Pentagon Wasted $30 Billion in Iraq and Afghanistan
August 31, 2011
Paul Thompson / The Daily Mail
The Pentagon spent more than $30 billion on contracts and grants in Iraq and Afghanistan, a report has revealed, while $720 million of the money was wasted on fees for shipping containers, which it failed to return on time. The amount of money squandered over the past ten years amounts to at least one in every six dollars spent. A report by the Commission on Wartime Contracting outlines a number of embarrassing examples of reckless overspending on needless contracts.
Pentagon Wasted $30 Billion in Iraq and Afghanistan and 'More than $720 Million on Late Fees for Forgetting to Return Shipping Containers'
LONDON (August 29, 2011) -- The Pentagon spent more than $30 billion on contracts and grants in Iraq and Afghanistan, a report has revealed, while $720 million of the money was wasted on fees for shipping containers, which it failed to return on time.
The amount of money squandered over the past ten years amounts to at least one in every six dollars spent, records to be released in full on Wednesday show.
Meanwhile, it has emerged that military officials underestimated the amount of time they would need to rent out 20-foot-long containers used to ship equipment overseas -- resulting in hundreds of millions of dollars thrown away on embarrassing late fees.
The huge waste has emerged from a report to be submitted to Congress on Wednesday by the Commission on Wartime Contracting in Iraq and Afghanistan. The report outlines a number of embarrassing examples of reckless overspending on needless contracts.
For example, $40 million was spent on a prison in Iraq, which was ultimately not completed because the country did not need it. The commission's co-chairmen also noted a $300 million power plant in Kabul, which relied on sustained funding and expertise which the region could not be left to provide for itself.
The late fees for containers were spent because shipping companies charge up to $2,200 each time a container fails to arrive back at their depot on time. Charges levied in a similar way a customer has to pay a late fee when returning a DVD or library book. Many of the containers remain in Iraq and Afghanistan while running up a daily charge that have amounted to more than $70 million a year – or an average of $1.3million a week.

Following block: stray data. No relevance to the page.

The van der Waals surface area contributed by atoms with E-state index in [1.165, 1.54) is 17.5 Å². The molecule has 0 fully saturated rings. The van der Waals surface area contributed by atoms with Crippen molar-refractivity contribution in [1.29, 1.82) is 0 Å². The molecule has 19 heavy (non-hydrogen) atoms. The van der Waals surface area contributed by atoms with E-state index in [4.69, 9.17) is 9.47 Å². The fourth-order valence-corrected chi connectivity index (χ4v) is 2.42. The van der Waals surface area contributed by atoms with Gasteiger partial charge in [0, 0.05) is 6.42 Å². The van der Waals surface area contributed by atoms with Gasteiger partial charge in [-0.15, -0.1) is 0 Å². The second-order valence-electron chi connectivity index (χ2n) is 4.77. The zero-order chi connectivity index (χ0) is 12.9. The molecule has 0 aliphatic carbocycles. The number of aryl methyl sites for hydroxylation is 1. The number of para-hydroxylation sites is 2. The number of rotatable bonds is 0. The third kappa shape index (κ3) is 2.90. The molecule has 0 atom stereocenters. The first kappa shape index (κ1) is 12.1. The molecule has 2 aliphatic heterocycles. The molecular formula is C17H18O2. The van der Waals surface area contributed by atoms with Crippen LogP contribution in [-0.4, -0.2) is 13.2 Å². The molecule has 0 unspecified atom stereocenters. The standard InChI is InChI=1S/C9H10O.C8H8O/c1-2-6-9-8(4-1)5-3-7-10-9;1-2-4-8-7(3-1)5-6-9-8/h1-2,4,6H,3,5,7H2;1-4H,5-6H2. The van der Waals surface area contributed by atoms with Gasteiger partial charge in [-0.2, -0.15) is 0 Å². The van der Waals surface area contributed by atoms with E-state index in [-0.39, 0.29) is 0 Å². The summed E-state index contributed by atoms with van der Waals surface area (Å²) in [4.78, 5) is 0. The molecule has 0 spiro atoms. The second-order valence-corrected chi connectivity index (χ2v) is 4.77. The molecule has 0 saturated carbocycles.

Late fees peaked in 2004 at $128million a year after the invasion of Iraq and the massive security operation in the wake of the downfall of Saddam Hussein. Four years later, with troops pulling out of Iraq, that figure dropped to $17million, according to records obtained by USA Today.
But with thousands of more troops now in Afghanistan as part of President Obama's surge to contain Taliban extremists the amount paid in "late" fees went back up to $30 million for 2010.
Defence spending has come under intense scrutiny as budgets are squeezed following the debt crisis. The annual budget for the military is $553billion but cuts are expected as the Pentagon are forced to trim back on expensive projects.
Military analysts said the Pentagon should have kept a closer eye on the spending and likened the late fees to payments charges by libraries for overdue books. 'This is real money,' said John Pike, executive director of Globalsecurity.org, a defence policy group.
Winslow Wheeler, a defence analyst at the Center for Defense Information, accused Pentagon chiefs of failing to manage their budgets correctly. 'These are the kinds of things that happen when people are asleep at the wheel,' he said.
Military officials attribute the decline in late fees since 2004 to better management, use of more government-owned shipping boxes and caps on the cost of buying delinquent containers. Contracts have also been modified in recent years to limit how much the government pays before it owns the container.
The rates the military pays for late fees compare favorably with those paid by private companies moving cargo.
Figures obtained by USA Today show that if the military fails to return a container, a rent-to-own arrangement requires it to pay the shipper nearly $7,400 for a 20-foot container worth $3,200. Maersk Line Limited is one of the top recipients of late fees, according to the Pentagon.
'When a container is not returned in a timely manner, carriers miss the opportunity to serve a customer,' said company spokesman Kevin Speers. 'Detention fees are a common incentive to prompt the on-time return of containers similar to late-fees on a car or movie rental.'
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